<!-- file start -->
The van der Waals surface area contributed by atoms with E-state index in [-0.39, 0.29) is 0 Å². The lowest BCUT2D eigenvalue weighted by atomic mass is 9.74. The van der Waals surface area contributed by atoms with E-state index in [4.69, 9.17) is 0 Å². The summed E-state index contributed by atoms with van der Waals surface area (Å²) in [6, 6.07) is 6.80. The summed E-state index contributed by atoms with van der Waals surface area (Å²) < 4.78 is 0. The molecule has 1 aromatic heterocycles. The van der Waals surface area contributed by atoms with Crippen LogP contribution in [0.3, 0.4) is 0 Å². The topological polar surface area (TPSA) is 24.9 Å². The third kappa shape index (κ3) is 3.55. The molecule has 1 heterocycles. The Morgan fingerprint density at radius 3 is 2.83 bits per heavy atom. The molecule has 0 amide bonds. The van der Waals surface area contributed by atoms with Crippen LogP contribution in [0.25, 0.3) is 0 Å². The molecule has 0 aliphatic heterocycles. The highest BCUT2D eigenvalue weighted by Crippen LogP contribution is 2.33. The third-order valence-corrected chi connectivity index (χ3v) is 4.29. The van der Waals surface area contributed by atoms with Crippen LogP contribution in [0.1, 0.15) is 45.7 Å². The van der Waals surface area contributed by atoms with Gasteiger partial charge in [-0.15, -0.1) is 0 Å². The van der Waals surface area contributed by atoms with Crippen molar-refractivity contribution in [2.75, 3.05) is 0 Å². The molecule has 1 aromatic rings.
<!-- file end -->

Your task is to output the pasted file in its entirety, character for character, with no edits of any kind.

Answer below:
The van der Waals surface area contributed by atoms with E-state index in [-0.39, 0.29) is 0 Å². The lowest BCUT2D eigenvalue weighted by atomic mass is 9.74. The van der Waals surface area contributed by atoms with E-state index in [4.69, 9.17) is 0 Å². The summed E-state index contributed by atoms with van der Waals surface area (Å²) in [6, 6.07) is 6.80. The summed E-state index contributed by atoms with van der Waals surface area (Å²) < 4.78 is 0. The molecule has 1 aromatic heterocycles. The van der Waals surface area contributed by atoms with Crippen LogP contribution in [0.3, 0.4) is 0 Å². The topological polar surface area (TPSA) is 24.9 Å². The third kappa shape index (κ3) is 3.55. The molecule has 1 heterocycles. The Morgan fingerprint density at radius 3 is 2.83 bits per heavy atom. The molecule has 0 amide bonds. The van der Waals surface area contributed by atoms with Crippen LogP contribution in [0.25, 0.3) is 0 Å². The molecule has 0 aliphatic heterocycles. The highest BCUT2D eigenvalue weighted by Crippen LogP contribution is 2.33. The third-order valence-corrected chi connectivity index (χ3v) is 4.29. The van der Waals surface area contributed by atoms with Crippen LogP contribution in [0.1, 0.15) is 45.7 Å². The van der Waals surface area contributed by atoms with Gasteiger partial charge in [-0.15, -0.1) is 0 Å². The van der Waals surface area contributed by atoms with Crippen molar-refractivity contribution in [2.75, 3.05) is 0 Å². The molecule has 1 aromatic rings.